Overarching questions for the class session on Tim Dean, Stein, and Barnes: How can we define “transgression” in terms of eroticism and in terms of style, and how do Barnes’ and Stein’s writings “queer” language for their own ends? What are their own ends, respectively?
Tim Dean article:
Identify main points, have them handy to point to in class. Think about how Dean’s points might be useful or limited tools to explore and explain Stein’s and Barnes’s transgressions.
Stein, “Composition as Explanation”:
You will soon notice that Stein has a unique writing style, and that the quick conveying of information is not her goal here. Try to pin down (with examples as you read):
1. what is different and unique about this style? Note specific instances where the writing style makes you stumble or stop, and try to say what it is that is unusual there. Try to come up with a list of “typical” unusual moves the language makes, e.g. with regard to the syntax, ideas, causal logic, audience (the way it addresses the reader), rhetorical or other purpose … etc. (be as specific as you can be in thinking about this: collect passages as examples).
2. As a reader, what is your main difficulty and perhaps frustration or amusement as you read this text?
3. Are there any discernible arguments or specific points that Stein seems to make here? What are they? Collect passages/sentences/ideas that seem to form the core.
4. What role does repetition play, and how do you think it may be related to the subject of the essay?
5. What role does playfulness play? What demands does this type of writing make on a reader, and why may Stein have chosen to write this way (feel free to speculate)?
6. In class on Monday, you’ll get a lot more information about Stein’s life and context, but suffice it to say that she was a queer writer and artist who was central figure within a whole avant-garde artistic and homosexual community. She also took her work extremely seriously. How does her writing style “queer” literary and linguistic convention, in your eyes? Can we think of a specific style as “queer”? How “queer” is hers?
7. What does the essay have to say about the subject of beauty? How does that compare to other discourses of beauty and queerness we’ve encountered, e.g. Wilde’s or Kuzmin’s?
Stein, “What Are Masterpieces and Why Are There So Few of Them?” (voluntary reading)
Compare this essay to Stein’s “Composition as Explanation”–writing style, main points or arguments, complementary or contradictory moments to the first essay?
Barnes, The Book of Repulsive Women excerpts (make sure you read the introduction):
These are complex and sometimes impenetrable-seeming poems, but the major interest we’ll have in them revolves around their presentation of women’s bodies, femininity, sexuality, death. Please mark imagery to this effect that strikes you. We won’t be able to discuss all poems in detail, but pick one you find very important for this topic (even if you don’t fully understand it–that’s completely fine). How are bodies, especially female bodies, portrayed in these poems? How is femininity portrayed and to some extent disrupted here? Why is this called the book of repulsive women, and what purpose might that title serve?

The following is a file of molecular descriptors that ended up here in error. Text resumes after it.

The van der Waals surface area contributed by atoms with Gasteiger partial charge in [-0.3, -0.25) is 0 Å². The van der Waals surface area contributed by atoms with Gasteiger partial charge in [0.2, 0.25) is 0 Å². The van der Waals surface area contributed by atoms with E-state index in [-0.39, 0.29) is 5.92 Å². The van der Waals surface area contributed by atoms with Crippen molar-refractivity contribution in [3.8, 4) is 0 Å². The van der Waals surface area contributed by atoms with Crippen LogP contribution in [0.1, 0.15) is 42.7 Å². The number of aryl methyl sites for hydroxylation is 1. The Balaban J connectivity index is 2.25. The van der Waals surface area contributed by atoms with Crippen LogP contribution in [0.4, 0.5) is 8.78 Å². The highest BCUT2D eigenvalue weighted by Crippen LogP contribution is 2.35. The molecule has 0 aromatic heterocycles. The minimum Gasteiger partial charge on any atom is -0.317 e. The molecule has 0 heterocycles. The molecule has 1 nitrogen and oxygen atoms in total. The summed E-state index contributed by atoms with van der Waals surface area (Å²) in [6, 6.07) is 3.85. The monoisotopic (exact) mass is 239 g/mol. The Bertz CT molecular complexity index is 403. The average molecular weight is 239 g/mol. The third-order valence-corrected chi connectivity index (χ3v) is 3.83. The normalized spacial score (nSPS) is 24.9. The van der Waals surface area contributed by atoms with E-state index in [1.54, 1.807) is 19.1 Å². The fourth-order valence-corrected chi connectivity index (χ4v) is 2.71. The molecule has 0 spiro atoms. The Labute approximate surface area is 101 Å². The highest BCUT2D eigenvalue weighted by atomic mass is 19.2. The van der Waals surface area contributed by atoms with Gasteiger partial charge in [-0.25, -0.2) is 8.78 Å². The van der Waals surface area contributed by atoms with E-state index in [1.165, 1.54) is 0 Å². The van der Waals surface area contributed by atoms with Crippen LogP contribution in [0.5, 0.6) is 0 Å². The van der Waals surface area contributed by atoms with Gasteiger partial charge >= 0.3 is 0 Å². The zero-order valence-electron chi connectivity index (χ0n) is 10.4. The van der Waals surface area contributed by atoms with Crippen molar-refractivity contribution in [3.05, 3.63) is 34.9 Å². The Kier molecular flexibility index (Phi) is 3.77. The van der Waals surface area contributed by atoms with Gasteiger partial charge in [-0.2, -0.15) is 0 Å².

Barnes, The Ladies Almanack excerpts:
Look up “almanack” and take some notes; look up some biographical information on Djuna Barnes online, especially her relations with the natalie Barney circle in Paris, to which this book speaks and for which it was written (lots od in-jokes here that scholars are still debating). Why give this book this title and this specific form (ironic)? Note the lesbian allusions and imagery here (where–text and images)? What may have been the purpose of this book? See especially the opening (and author’s note).
“Dame Evangeline Musset” = Natalie Barney; “Patience Scalpel” = Mina Loy. Look up online who Barney and Loy were. Also, look closely at the illustrations and especially at the intro section (before January): where are the lesbian allusions here, and how are they presented? Remember this was written for the Paris salon people around Barney, who LOVED it. It became a lesbian underground classic. Can you see why, point to which features may have made it such a darling to this circle?
“Also successful in the evasion of the sexuality police was Djuna Barnes (1892-1982), whose comic depiction of Natalie Barney’s lesbian salon in Ladies Almanack (1928), distributed by friends in Paris, was beneath the censors’ radar. At the time, Barnes lived in Paris with silverpoint artist Thelma Wood in a troubled lesbian relationship that would inspire her best-known novel, Nightwood (1936) […]. An admirer of Joyce and Eliot, whose work she reviewed, Barnes blended many genres, including the art of illustration, poetry, participatory journalism, plays, and short stories, as well as novels. The Book of Repulsive Women (1915), a pamphlet published while she was living in Greenwich Village, included sketches, poetry, and stories. This and short stories collected as A Book (1923) set the precedent for writing on the margins of society, including immigrant cultures and the demimonde. American folktale traditions connect her with the writing of African American novelist and anthropologist, Zora Neale Hurston. Barnes took delight in antique books an literary forms, whether fifteenth-century drawings or Chaucerian language, which gave her license for bawdiness. Her texts and illustrations probe the genitalia and engage in erotic imagery. Barnes’s aphorisms and esoteric language yield multiple understandings. An incest survivor, Barnes engaged traumas of sexuality as well as war. Her family history lies behind the novel Ryder.”